Barber is hitting on something highly significant.  Indeed, his views comport closely with an argument I’ve been making among fellow Extension professionals:  The growing fascination with gardening and the cultural, social and economic factors that have prompted it present Cooperative Extension with an opportunity for organizational resurgence.

 Are the Wheels Coming Off?

And this involves more than just a fascination with gardening.  Among other factors, the gardening revival also reflects an increasingly pervasive view among many in society —not only among so-called kooky people — that things are not quite right in our world.   

Some have even begun to wonder if the wheels are coming off the highly sophisticated, increasingly globalized technological civilization that has emerged within the past few decades.

Yes, I’ll concede that even making such a statement may render me suspect in some quarters.  But I’m not the only one.  None other the best-selling author and New York Times columnist Thomas Friedman observed recently that 2008 may be remembered as the year humanity hit an impenetrable wall, when it reached the painful but unavoidable realization that the planet’s resources are unable to sustain the economic growth model that has been constructed over the last half century.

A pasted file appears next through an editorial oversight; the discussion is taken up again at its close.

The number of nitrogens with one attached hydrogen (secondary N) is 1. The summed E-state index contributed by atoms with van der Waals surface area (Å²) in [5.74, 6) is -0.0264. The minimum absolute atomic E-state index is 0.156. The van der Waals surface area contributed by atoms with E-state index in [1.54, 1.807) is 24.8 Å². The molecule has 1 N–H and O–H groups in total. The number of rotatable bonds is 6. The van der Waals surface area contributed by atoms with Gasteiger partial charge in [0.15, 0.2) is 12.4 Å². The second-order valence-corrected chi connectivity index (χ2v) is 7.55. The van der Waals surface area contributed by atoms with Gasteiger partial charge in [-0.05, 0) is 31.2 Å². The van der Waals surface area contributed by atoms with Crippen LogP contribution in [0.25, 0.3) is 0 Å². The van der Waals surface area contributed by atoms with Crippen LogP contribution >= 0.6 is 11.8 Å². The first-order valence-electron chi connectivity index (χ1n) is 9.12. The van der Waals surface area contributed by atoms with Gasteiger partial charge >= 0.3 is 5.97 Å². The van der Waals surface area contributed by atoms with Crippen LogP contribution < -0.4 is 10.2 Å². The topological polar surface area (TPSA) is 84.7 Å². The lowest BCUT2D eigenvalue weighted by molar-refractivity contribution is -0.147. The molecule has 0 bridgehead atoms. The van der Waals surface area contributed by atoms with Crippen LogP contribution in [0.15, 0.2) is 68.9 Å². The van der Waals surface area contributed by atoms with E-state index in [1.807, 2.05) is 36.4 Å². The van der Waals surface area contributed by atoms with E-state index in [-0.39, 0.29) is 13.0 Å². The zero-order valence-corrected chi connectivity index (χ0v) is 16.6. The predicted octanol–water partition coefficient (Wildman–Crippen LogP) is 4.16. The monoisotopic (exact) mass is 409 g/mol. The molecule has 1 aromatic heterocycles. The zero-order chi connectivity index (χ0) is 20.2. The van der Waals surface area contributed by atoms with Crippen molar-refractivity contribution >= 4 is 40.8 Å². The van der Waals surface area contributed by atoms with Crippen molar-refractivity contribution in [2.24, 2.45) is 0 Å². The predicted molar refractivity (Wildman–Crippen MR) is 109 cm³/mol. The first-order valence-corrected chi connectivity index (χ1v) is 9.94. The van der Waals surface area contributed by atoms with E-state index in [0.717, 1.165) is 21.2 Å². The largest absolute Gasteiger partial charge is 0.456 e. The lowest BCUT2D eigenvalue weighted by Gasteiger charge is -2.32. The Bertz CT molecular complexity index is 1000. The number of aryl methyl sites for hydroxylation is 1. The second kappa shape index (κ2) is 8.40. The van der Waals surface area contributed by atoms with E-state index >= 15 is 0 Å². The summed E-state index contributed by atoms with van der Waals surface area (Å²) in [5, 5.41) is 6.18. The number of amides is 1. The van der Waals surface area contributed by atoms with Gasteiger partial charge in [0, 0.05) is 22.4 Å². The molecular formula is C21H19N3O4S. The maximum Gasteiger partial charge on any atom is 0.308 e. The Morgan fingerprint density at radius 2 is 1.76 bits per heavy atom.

Some have already begun describing this event as “the great disruption.” Whatever the case, Friedman believes humanity may have reached a crossroad, one that will be remembered for decades, if not centuries, to come:

We have created a system for growth that depended on our building more and more stores to sell more and more stuff made in more and more factories in China, powered by more and more coal that would cause more and more climate change but earn China more and more dollars to buy more and more U.S. T-bills so America would have more and more money to build more and more stores and sell more and more stuff that would employ more and more Chinese.

We can’t do this anymore.

Closely associated with this stark realization is a mounting disdain for another facet of the current economic model: so-called discount culture, of which retail outlets such as Wal-Mart are cited as iconic examples.  A Publisher’s Weekly review of Cheap: the High Cost of Discount Culture by Ellen Ruppell Shell underscores this growing disdain:

That cycle of consumption seems harmless enough, particularly since we live in a country where there are plenty of cheap goods to go around. But in her lively and terrifying book “Cheap: The High Cost of Discount Culture,” Ellen Ruppel Shell pulls back the shimmery, seductive curtain of low-priced goods to reveal their insidious hidden costs. Those all-you-can-eat Red Lobster shrimps may very well have come from massive shrimp-farming spreads in Thailand, where they’ve been pumped up with antibiotics and possibly tended by maltreated migrant workers from Burma, Cambodia and Vietnam. The made-in-China toy train you bought your kid a few Christmases ago may have been sprayed with lead paint — and the spraying itself may have been done by a child laborer, without the benefit of a protective mask.

But it’s expressed in other ways too: Peak oil theory — the fear that oil reserves will effectively become depleted within the next few years — and mounting concerns about deforestation, chronic water shortages and overfishing.